In the current era of massive species extinction, global warming, top-soil loss and chemical pollutants, now more than ever we need to be aware of how ecosystems actually operate and look for adaptive, regenerative forces. Go to the site of a forest fire one year after the blaze and mushrooms are the first life form to emerge – sign of the mycelium at work, decomposing the charred remains and readying the land for new growth. We need to understand their adaptability, for they may provide many real solutions to the environmental problems that are now of paramount importance.


In large part, the new move toward appreciating biodiversity is a step in the right direction because it is a worldview that looks at how creatures are intertwined and at the recurrent cycles within these systems. As one of the three main multicellular branches of life on the planet, it’s not difficult to conceive of the importance of fungi and how they might influence the other creatures: in fact, they are the most important food source to the insect world, and are crucial to the survival of over 80% of species from the plant kingdom, which is nothing to say of their providing shelter or decomposing waste or attacking with virulent force.

“It is not the strongest of the species that survive, nor the most intelligent, but the one most responsive to change.”

-Charles Darwin

When one considers the below-ground part of ecosystems, temperate rainforests are even more diverse than tropical ones - and yet soil organisms have been by and large overlooked. Devastation of mycorrhizal networks between plants and fungi through logging practices and agriculture is a primary contributor to the topsoil loss so pervasive today, which leaves the soil nutrient depleted and allows deserts to encroach. Instead of a hearty forest that works together to resist attacks, newly planted trees must fend for themselves individually.

Today many predictions about the future of Nature and our society warn of the catastrophic changes that may soon engulf us. The issues are complex, and perspectives vary; the impact of human beings on natural systems is without precedent in the history of our planet. We must learn to live on the Earth in ways that are sustainable and can accommodate changes inherent in the natural world. To do this, we will need new approaches to scientific questions, new idea about economic value, and ultimately, new views of nature.
Forces of Change p 225

Here is a creature that can learn to biodegrade carbon toxins, such as petrol waste, and has actually been able to feed from it. They’ve already shown their ability to respond to disturbed sites as a first line-of- defense unit. As the environmental shifts take place on a rapidly accelerated scale, scientists need to understand how rapidly organisms can adapt themselves. How many generations does it take for adaptive change to take place?

Fungi can also be terrific allies, providing very real solutions to many of the current problems. They can help us regrow our forests, firstly by inoculating areas with saprophytic fungi to help in the conversion of decayed matter, and then re-introducing mycorrhizal strains to expand the root systems of the newly planted trees and give them protection under the soil. Fungal strains are excellent decomposers and can be harnessed to recycle our waste. Furthermore, new biotechnologies are showing that these organisms can be used instead of many chemicals with a significant decrease in pollution.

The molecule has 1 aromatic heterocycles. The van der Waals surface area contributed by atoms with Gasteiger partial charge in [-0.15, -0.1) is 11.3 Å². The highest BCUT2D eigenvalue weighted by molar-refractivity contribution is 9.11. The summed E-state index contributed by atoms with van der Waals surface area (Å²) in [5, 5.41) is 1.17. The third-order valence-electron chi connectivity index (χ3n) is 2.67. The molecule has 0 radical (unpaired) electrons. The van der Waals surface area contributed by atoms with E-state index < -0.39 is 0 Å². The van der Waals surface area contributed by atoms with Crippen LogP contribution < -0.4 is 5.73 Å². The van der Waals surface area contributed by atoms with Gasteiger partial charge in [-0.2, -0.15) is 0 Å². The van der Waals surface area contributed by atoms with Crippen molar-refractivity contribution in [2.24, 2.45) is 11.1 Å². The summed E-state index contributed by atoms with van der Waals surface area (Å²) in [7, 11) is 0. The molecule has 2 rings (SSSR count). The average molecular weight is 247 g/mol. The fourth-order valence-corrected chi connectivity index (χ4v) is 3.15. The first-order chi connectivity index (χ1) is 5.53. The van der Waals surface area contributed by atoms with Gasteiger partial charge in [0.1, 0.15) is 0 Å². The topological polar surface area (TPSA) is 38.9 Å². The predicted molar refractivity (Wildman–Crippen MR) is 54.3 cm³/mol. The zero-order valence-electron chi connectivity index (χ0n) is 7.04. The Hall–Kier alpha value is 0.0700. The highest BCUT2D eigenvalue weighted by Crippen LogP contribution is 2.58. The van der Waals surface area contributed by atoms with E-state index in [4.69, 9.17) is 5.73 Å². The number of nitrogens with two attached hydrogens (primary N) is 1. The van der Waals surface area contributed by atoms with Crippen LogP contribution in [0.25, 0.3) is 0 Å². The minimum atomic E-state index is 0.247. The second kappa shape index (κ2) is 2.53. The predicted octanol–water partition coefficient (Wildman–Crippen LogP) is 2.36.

The movement towards biotechnology – the application of living organisms and their components to industrial processes – is very promising both economically and environmentally, and fungal research is leading the way. A few of the many examples include using fungal agents in the production of textile dyes to replace the chemical synthesis which has inherent waste disposal problems; biobleaching and biopulping to replace some of the chemical steps in paper making; biocontrol of insect pests and weeds which decreases the amount of pesticides and fertilizers. These processes have significant effects on human health and ecological maintenance, and provide very real hope for the future.

The global environment is at huge risk right now from a combination of ignorance and recklessness, and we must adapt very, very quickly to respond to these changes. We need a shift in mindset as well as the means to achieve it. As much as the fungal kingdom is a place to consider in this new era, it is also important to see that these forms are not invulnerable either. They too, feel the effects of the changing world and scientists have marked, with extreme concern, the loss of over 40% of the mycorrhizal species in Europe over the last 50 years. Our new view of nature must incorporate this kingdom, safeguarding old growth forests, for they very well may help save us. Consider for a moment the huge effects of penicillin discovery on the progress and health of mankind and then consider that of that scientists have only identified and studied approximately 3% of the estimated diversity of fungal species on the planet!